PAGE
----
Canada has the opportunity in Bonn to be a climate leader
It still ranks among the worst of the 58 countries assessed; time to step up.
BONN, Germany — With the United States planning to withdraw from the Paris Agreement, European nations such as France and the Netherlands are likely to fill the leadership vacuum at the United Nations’ climate change conference kicking off in Bonn, Germany, this week.
Unless Canada steps up to the plate now, the upcoming meeting, also known as the 23rd session of the Conference of the Parities (COP23), could become one more missed opportunity for Canada.
Canada has _ since the nation’s abdication from the Kyoto Accord in 2011 – been a relative laggard on climate change policy. According to the 2017 Climate Change Performance Index, released by the Climate Action Network Europe, Canada still ranks among the worst of the 58 countries assessed.
The most recent evidence of the government’s insincere promises and weak climate policies can be seen in its green light to the Kinder Morgan pipeline in BC.
Although Canada ratified the Paris Agreement under Trudeau, the government has yet to deliver meaningful policy that can change behaviour in favour of the climate.
A national carbon tax of $50 per tonne of carbon emitted will be implemented over five years by adding $10 per tonne each year until it reaches $50 per tonne in 2022. However, oil and gas firms have been shadow pricing carbon for years.
For example, a Harvard case study examining BC’s leadership on the carbon tax from 2008 to 2009 finds that even a tax of $100 per tonne will not change fossil fuel companies’ decisions.
There are many other models of carbon taxation that Canada could follow. For example, Sweden leads on carbon tax policy and finds that it is good for its economy. Sweden’s carbon tax amounts to the equivalent of $200 per tonne.
A more effective Canadian policy would be to start at $100 per tonne of carbon emitted and add $20 per tonne per year for five years, bringing the rate up to where Sweden is today. But this would be playing catch-up, not providing leadership.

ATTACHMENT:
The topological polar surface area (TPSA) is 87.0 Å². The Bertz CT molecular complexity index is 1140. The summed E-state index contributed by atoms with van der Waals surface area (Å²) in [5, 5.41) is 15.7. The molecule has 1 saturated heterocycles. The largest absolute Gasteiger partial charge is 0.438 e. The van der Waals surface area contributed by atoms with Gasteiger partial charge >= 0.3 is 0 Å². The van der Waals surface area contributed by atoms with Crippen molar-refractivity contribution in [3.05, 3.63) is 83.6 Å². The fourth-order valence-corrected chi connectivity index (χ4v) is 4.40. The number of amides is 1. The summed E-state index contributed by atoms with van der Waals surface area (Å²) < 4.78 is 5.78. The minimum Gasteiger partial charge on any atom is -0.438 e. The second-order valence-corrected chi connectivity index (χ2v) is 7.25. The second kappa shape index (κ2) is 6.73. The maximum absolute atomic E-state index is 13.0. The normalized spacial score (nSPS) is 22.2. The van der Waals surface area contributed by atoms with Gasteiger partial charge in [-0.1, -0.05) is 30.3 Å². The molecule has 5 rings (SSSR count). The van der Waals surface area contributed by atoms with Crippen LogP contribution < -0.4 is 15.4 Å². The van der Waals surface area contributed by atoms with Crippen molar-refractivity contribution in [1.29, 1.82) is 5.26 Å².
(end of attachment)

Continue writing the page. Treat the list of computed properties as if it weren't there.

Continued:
Direct policies are even better. Canada could phase out fossil fuels and phase in clean, safe renewable energy. These transitions are possible: we phased out inefficient incandescent light bulbs.
Wanted: Climate innovation
In past climate discussions, Canada has positioned itself as it would during trade negotiations. Its approach has been to get the best deal while minimizing change or acceding to corporate interests. But climate change is not a trade agreement _ climate change is the most urgent issue of our time and requires global cooperation.
Canada must do more than offer symbolic support to existing solutions to mitigate climate change. The nation has a chance to lead, but it must do so by example, not only in words. Other nations and regions, including Europe, China and India have made concrete headway since ratifying the Paris Agreement.
Several countries are phasing out the sale of gasoline and diesel cars, and cities like Paris plan to ban them from their streets. France and the UK have said that they will ban the sale of gasoline and diesel vehicles by 2040. Germany is in discussions with its auto industry to find solutions. Norway and the Netherlands say they’ll hit that target sooner, in 2025 and 2030 respectively.
Norway is a petro state, just like Canada. Yet even Norway is booting vehicles with combustion engines from its roads. For Norway, electric vehicles represent a strategic industry that will boost its economy.